Back to “normality”?

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By Leonardo Boff*

Times of crisis like ours, of passing from one type of world to another, are also times of big dreams and utopias

When the coronavirus pandemic passes, we will not be allowed to return to the previous “normality”. It would be, first of all, a disdain for the thousands who died suffocated by the virus and a lack of solidarity with relatives and friends. Secondly, it would demonstrate that we have learned nothing from what is or was more than a crisis, but an urgent call to change our way of inhabiting the only Common Home. We have to do with an appeal from the living Earth itself, that self-regulating superorganism of which we are its intelligent and conscious portion.

The current system puts the foundations of life at risk

Return to the previous conformation of the world, hegemonized by neoliberal capitalism, incapable of resolving its internal contradictions and whose DNA is its voracity for unlimited growth at the expense of the overexploitation of nature and indifference to the poverty and misery of the vast majority of humanity produced by it , is to forget that such conformation is undermining the ecological foundations that support all life on the planet. Return to previous “normality” (business as usual) is to prolong a situation that could mean our own self-destruction.

If we do not carry out a “radical ecological conversion”, in the words of Pope Francis, the living Earth could react and counterattack with even more violent viruses, capable of making the human species disappear. This is not merely a personal opinion, but that of many biologists, cosmologists and ecologists who systematically follow the increasing degradation of the life-system and the Earth-system. Ten years ago (2010), as a result of my research in cosmology and the new ecological paradigm, I wrote the book: Caring for the Earth-Protecting Life: How to Avoid the End of the World” (Record). The predictions advanced have been fully confirmed by the current situation.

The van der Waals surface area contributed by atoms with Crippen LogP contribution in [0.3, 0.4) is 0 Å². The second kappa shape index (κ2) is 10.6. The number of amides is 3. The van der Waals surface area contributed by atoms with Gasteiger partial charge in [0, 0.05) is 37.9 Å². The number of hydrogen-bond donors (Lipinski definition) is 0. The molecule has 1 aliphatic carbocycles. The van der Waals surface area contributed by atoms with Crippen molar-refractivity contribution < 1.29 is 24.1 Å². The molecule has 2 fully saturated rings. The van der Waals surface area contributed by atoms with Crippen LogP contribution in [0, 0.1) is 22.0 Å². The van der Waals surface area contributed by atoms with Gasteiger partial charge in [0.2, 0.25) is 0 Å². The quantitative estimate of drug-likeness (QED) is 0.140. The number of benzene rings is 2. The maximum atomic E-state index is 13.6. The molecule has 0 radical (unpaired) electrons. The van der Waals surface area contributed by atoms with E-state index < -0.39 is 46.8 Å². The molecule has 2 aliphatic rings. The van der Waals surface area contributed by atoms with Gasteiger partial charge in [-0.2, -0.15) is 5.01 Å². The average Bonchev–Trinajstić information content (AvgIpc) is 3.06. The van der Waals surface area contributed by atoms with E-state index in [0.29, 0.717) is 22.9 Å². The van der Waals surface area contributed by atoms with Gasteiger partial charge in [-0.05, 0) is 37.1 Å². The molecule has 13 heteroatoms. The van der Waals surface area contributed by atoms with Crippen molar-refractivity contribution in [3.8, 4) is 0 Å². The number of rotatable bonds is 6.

The capitalist and neoliberal project was refuted

One lesson we gathered from the pandemic is this: if you had followed the ideals of neoliberal capitalism, -competition, private accumulation, individualism, the primacy of the market over life and the minimization of the State - the majority of humanity would have been lost. What has saved us has been cooperation, the interdependence of everyone with everyone, solidarity and a State sufficiently equipped to offer the universal chance of treating the coranovirus, in the case of Brazil, the SUS (Sistema Único de Saúde).

We made some discoveries: we need a world social contract, because we are still hostages of the outdated sovereignty of each country. Global problems require a global solution, agreed by all countries. We saw the disaster in the European Community, where each country had its own plan, without considering the necessary cooperation from other countries. It was widespread devastation in Italy, Spain and lately in the US where medicine is all privatized.

Another discovery was the urgency of a plural center of global governance to guarantee the whole community of life (not only the human but all living beings) enough and decent to live. Natural goods and services are scarce and many are non-renewable. With them we must meet the basic demands of the life-system, also thinking about future generations. Here is the place to create a minimum universal income for all, persistent preaching of the valiant and dignified politician Eduardo Suplicy.

A shared destiny community

The Chinese saw this demand clearly when they pushed “a community of shared destiny for all mankind”, text incorporated in the renewed article 35 of the Chinese Constitution. This time, either we all save ourselves or we all join the procession of those heading towards the collective grave. That's why we have to urgently change our way of relating to nature and the Earth, not as masters, mounted on top of it, squandering it, but as conscious and responsible parties, putting ourselves together and at its foot, caretakers of all life.